As a child growing up in Adelaide, South Australia, Lynette Daws, Ph.D., dreamed of becoming a veterinarian. “I always had a menagerie of animals – mice, rats, guinea pigs, cats, birds,” she says.
As her schooling progressed, she enrolled in an undergraduate program at Flinders University, which turned out to be the proverbial fork in the road. Dr. Daws, professor of physiology and pharmacology in the UT Health Science Center School of Medicine, soon discovered two things: the field of neurobiology and a mentor, David Overstreet, Ph.D., who would ultimately supervise her doctoral research.
“I wanted to know what drives behavior, what makes animals and people behave the way they do,” Dr. Daws says. “David was interested in psychiatric disorders. It all went from there. He also inspired me to come to America for the first time.”
25,000 strange accents
In 1994 she attended the Society for Neuroscience meeting in Anaheim, Calif., in part to network for a postdoctoral fellowship. “The meeting had 25,000 registrants,” she says. “There I was, jet-lagged, my first time in the States, amid all these people with funny accents. I lasted 10 minutes and went back to the hotel. Fortunately I got myself on track, returned, met a lot of people and got several job offers.”
One was from Alan Frazer, Ph.D., chairman of pharmacology at the Health Science Center. He employed her as a postdoc from 1994 until 1996.
I do, I do
Dr. Daws returned to Australia in 1996 for a faculty position at the University of Adelaide, but part of her heart remained here. She and Glenn Toney, Ph.D., professor of physiology at the Health Science Center, were in a long-distance relationship, and he proposed to her in 1997. “Long story short, he eventually convinced me that I should marry him,” she says with a smile. “I insisted we get married in Adelaide, so he had to trek over there.”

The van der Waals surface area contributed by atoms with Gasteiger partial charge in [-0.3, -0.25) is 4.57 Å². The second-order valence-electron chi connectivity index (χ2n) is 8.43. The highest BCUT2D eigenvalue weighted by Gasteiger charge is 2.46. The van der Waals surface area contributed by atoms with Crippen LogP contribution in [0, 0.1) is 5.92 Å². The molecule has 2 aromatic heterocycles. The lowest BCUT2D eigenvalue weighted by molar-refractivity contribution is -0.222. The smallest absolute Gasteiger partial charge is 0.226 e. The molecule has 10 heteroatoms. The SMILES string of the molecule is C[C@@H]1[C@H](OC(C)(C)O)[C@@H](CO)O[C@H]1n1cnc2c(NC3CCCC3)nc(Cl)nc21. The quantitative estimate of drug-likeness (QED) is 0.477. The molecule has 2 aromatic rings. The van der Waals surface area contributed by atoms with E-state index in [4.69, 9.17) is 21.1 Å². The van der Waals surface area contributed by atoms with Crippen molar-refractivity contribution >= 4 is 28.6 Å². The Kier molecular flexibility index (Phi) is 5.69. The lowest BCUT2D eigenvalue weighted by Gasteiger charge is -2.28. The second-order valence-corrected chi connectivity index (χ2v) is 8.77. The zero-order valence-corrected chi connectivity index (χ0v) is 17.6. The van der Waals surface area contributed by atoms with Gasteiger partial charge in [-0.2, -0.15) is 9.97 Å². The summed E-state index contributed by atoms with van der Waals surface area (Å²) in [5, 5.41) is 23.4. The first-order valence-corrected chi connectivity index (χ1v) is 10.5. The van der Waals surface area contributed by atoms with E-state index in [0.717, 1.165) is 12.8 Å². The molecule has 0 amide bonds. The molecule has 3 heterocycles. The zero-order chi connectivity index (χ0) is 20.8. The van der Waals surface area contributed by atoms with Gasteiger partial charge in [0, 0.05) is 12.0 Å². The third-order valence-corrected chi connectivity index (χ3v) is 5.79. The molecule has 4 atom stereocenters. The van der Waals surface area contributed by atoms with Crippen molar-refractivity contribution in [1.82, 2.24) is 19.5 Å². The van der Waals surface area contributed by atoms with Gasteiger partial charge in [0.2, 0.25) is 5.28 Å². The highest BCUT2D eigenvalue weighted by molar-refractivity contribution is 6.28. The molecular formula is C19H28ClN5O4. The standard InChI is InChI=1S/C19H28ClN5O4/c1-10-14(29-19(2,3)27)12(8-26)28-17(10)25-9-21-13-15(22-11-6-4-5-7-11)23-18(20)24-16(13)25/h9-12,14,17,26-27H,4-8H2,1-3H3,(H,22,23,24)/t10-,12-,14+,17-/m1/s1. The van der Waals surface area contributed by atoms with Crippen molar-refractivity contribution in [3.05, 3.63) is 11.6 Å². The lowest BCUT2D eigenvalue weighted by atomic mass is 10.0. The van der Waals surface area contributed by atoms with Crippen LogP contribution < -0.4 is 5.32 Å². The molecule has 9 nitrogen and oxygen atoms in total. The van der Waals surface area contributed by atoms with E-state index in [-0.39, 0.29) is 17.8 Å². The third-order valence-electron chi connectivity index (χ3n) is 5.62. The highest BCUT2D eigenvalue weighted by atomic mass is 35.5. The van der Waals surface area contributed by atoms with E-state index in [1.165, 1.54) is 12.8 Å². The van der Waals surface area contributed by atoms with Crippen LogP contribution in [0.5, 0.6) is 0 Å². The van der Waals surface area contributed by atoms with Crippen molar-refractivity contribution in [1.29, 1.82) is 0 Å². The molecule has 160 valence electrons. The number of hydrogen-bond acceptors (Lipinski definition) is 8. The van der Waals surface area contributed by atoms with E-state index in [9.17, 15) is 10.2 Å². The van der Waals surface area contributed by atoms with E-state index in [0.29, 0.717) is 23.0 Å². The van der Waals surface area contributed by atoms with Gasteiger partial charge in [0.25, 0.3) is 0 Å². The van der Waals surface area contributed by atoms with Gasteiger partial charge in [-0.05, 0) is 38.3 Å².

After the nuptials, she again called Dr. Frazer, who hired her as an assistant professor in pharmacology. She worked in the Frazer lab until 2001.
An R01 and a baby
Transitioning to her own lab, Dr. Daws submitted her first R01 research grant to the National Institutes of Health in early 2001. “I remember the submission date vividly, Jan. 24,” she says. “The deadline was Feb. 5, but I had another due date, which was my second child. She was due on Valentine’s Day, but I had this feeling she might come early, so I submitted the grant early. Sure enough, she came Jan. 25.” That was the couple’s second daughter, Jalen, now 14. Kelsey, 15, and Catelyn, 12, are her sisters.
As spouses and neuroscientists, Dr. Daws and Dr. Toney learn from each other. “He’s been a wonderful mentor to me, particularly in understanding grantsmanship, the art of convincing reviewers that what you know is a great idea really is a great idea,” she says.
Dr. Toney studies how the brain controls cardiovascular function and metabolism, whereas Dr. Daws is interested in brain imbalances in psychiatric disorders and finding new targets for novel medications.
Vacuuming up serotonin
The Daws lab is funded to study depression, drug abuse and anorexia. The group studies organic cation transporters — “vacuum cleaners” that take up the neurotransmitters serotonin and dopamine from the brain’s extracellular fluid, making them less plentiful for neurons. It’s thought that imbalances in these neurotransmitters are linked to these disorders. By turning off the “vacuum cleaners” in creative ways, Dr. Daws aims to restore a more normal balance of neurotransmitters.
“We are leading the field with these studies of organic cation transporters in mental health disorders,” Dr. Daws says. “It is gratifying to see papers citing our findings. People are paying attention to the fact that these transporters are important.”
Dr. Daws, is especially thankful to W. Anthony Owens, who has worked with her since 1999, as well as to her entire lab team. "Without their hard work and dedication we would not be making the discoveries that we are." Together, they are collaborating with the Australian Nuclear Science and Technology Organization (ANSTO) on synthetic compounds that may inhibit the transporters’ activity. “ANSTO is making new compounds for us, and we are screening them using animal models,” she says. “My dream is for at least one of these agents to prove effective in clinical trials and become the mainstay in clinical treatment of mood disorders.”
The dream of understanding behavior, which began with a menagerie of animals in Adelaide, is alive and well in San Antonio.